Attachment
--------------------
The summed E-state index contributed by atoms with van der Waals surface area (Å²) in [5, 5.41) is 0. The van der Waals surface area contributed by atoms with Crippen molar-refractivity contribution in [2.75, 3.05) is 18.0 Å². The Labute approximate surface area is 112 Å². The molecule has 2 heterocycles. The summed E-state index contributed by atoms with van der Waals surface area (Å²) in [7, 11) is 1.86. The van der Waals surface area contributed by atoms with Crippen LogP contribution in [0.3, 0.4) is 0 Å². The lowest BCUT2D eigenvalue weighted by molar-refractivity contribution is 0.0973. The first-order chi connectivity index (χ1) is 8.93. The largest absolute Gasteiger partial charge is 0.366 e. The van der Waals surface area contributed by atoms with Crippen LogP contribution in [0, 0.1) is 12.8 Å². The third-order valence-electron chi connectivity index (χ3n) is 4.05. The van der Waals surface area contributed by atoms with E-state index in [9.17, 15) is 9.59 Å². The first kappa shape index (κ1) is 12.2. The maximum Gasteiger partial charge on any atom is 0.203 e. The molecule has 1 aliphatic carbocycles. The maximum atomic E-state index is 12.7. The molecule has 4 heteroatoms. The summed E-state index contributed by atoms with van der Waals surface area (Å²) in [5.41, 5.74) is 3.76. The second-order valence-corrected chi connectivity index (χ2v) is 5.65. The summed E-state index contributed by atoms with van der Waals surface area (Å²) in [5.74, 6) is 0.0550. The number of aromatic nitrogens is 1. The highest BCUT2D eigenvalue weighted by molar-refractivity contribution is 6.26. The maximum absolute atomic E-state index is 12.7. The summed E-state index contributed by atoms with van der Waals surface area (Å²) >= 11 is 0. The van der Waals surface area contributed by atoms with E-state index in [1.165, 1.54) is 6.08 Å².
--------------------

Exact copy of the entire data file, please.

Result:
The summed E-state index contributed by atoms with van der Waals surface area (Å²) in [5, 5.41) is 0. The van der Waals surface area contributed by atoms with Crippen molar-refractivity contribution in [2.75, 3.05) is 18.0 Å². The Labute approximate surface area is 112 Å². The molecule has 2 heterocycles. The summed E-state index contributed by atoms with van der Waals surface area (Å²) in [7, 11) is 1.86. The van der Waals surface area contributed by atoms with Crippen LogP contribution in [0.3, 0.4) is 0 Å². The lowest BCUT2D eigenvalue weighted by molar-refractivity contribution is 0.0973. The first-order chi connectivity index (χ1) is 8.93. The largest absolute Gasteiger partial charge is 0.366 e. The van der Waals surface area contributed by atoms with Crippen LogP contribution in [0, 0.1) is 12.8 Å². The third-order valence-electron chi connectivity index (χ3n) is 4.05. The van der Waals surface area contributed by atoms with E-state index in [9.17, 15) is 9.59 Å². The first kappa shape index (κ1) is 12.2. The maximum Gasteiger partial charge on any atom is 0.203 e. The molecule has 1 aliphatic carbocycles. The maximum atomic E-state index is 12.7. The molecule has 4 heteroatoms. The summed E-state index contributed by atoms with van der Waals surface area (Å²) in [5.41, 5.74) is 3.76. The second-order valence-corrected chi connectivity index (χ2v) is 5.65. The summed E-state index contributed by atoms with van der Waals surface area (Å²) in [5.74, 6) is 0.0550. The number of aromatic nitrogens is 1. The highest BCUT2D eigenvalue weighted by molar-refractivity contribution is 6.26. The maximum absolute atomic E-state index is 12.7. The summed E-state index contributed by atoms with van der Waals surface area (Å²) >= 11 is 0. The van der Waals surface area contributed by atoms with E-state index in [1.165, 1.54) is 6.08 Å².